The impacts of copper, iron and manganese metal ions on the EPR assessment of beer oxidative stability.

Jenkins, David and James, Sue and Dehrmann, Frieda and Smart, Katherine and Cook, David (2018) The impacts of copper, iron and manganese metal ions on the EPR assessment of beer oxidative stability. Journal of the American Society of Brewing Chemists, 76 (1). pp. 50-57. ISSN 0361-0470

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Abstract

Beer flavour stability is a key quality parameter as brewers seek to maintain the quality of their product throughout the supply chain. The electron paramagnetic resonance (EPR) oxidative stability assay is one method that brewers are utilising to optimise their process with regards to flavour stability without the time requirements of stored aging and sensory testing of beer. There are still gaps in knowledge relating to the EPR measurement and the factors within the assay that affect the measured results. This investigation aimed to understand the influence that transition metal ions have on the measurement in four different beers (three lagers and one stout). The detrimental impact of copper and iron on the lag time (an indication of when staling may begin) of trial beers is demonstrated, whilst the influence of manganese is shown to differ between beers. The T450 value (an indication of how much staling may occur in a particular beer) is shown to increase with iron and manganese addition in most beers. However, copper reduces the T450 or maximum spin adduct concentration achieved and the potential reasons for this are discussed. Crucially for brewers it has been shown that as little as 10 ppb transition metal ion addition can make detectable difference to the measured oxidative stability.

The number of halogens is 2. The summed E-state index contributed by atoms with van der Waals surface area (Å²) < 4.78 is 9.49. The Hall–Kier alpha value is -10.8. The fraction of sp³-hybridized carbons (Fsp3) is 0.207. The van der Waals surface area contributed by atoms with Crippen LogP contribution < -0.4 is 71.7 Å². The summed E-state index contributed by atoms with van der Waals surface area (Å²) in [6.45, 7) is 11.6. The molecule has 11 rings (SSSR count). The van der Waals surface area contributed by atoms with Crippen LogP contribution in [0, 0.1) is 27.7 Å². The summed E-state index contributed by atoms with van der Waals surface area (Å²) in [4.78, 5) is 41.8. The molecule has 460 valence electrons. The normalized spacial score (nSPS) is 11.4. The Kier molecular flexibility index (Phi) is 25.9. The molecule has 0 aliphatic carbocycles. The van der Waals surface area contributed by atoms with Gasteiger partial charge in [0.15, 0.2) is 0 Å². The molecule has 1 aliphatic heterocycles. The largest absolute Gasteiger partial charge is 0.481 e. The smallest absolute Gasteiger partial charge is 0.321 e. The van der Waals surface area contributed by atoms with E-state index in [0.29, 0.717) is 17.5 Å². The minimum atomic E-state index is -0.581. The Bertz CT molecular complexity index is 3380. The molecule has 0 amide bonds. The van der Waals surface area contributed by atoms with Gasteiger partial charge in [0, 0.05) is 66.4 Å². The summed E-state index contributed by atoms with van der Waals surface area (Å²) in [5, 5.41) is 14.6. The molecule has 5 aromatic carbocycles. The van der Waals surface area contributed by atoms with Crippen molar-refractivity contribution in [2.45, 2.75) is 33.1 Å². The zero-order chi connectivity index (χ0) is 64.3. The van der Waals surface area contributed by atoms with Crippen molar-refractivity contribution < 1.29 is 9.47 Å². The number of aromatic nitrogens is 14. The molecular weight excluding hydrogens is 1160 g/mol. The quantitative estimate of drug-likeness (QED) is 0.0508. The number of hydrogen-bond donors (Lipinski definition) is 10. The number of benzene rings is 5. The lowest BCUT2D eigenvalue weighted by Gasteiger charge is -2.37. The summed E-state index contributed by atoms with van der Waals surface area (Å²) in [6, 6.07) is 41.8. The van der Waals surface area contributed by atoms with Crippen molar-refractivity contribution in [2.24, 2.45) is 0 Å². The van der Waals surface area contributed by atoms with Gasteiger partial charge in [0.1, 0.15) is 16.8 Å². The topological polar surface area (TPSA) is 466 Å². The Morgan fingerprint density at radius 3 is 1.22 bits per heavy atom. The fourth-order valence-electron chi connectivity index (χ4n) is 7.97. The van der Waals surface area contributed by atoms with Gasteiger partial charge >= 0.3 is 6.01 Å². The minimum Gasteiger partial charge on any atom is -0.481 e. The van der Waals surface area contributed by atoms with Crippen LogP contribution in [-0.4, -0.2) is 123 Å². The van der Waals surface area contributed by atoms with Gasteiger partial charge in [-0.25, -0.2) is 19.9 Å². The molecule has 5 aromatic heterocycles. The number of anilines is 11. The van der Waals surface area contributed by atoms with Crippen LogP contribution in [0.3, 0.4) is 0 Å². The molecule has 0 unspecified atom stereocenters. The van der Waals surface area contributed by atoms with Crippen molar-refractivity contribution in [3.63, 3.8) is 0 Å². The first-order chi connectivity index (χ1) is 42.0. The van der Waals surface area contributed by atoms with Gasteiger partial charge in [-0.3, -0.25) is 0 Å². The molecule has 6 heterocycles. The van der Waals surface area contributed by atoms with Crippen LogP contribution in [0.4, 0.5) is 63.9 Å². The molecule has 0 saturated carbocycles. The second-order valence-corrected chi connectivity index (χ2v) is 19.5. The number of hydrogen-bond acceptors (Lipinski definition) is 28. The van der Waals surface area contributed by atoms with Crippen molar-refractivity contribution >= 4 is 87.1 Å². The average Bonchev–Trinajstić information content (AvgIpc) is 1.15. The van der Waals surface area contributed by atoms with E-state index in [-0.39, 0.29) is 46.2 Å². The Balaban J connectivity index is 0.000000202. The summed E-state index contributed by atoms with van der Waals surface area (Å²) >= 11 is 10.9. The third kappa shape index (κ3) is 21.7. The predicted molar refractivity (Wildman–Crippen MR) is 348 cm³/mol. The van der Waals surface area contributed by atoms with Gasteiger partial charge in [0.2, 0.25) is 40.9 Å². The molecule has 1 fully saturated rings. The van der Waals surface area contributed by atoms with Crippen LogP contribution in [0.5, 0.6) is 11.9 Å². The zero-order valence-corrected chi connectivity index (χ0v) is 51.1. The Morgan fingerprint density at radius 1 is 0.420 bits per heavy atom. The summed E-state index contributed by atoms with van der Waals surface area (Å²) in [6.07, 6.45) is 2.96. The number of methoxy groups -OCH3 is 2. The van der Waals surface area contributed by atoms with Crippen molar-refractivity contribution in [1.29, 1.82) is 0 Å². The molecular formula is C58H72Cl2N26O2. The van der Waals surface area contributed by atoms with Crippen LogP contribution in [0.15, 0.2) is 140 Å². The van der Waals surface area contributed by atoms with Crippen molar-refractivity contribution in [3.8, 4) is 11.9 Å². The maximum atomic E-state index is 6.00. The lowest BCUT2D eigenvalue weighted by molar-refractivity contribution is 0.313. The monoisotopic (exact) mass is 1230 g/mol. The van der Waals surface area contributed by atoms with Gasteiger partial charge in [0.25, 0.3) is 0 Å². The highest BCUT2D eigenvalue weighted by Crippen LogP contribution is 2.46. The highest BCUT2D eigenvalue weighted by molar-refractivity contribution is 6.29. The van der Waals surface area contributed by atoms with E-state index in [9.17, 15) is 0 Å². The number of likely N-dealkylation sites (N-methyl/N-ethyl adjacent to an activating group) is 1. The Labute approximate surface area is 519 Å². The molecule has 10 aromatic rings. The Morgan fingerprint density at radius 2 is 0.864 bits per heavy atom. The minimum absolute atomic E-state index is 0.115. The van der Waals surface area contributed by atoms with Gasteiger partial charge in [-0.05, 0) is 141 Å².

Item Type: Article
Keywords: Beer; EPR spectroscopy; ESR; flavor stability; metal ions
Schools/Departments: University of Nottingham, UK > Faculty of Science > School of Biosciences
Identification Number: https://doi.org/10.1080/03610470.2017.1402585
Depositing User: Eprints, Support
Date Deposited: 08 Jan 2018 14:37
Last Modified: 02 Jul 2018 08:40
URI: http://eprints.nottingham.ac.uk/id/eprint/48982

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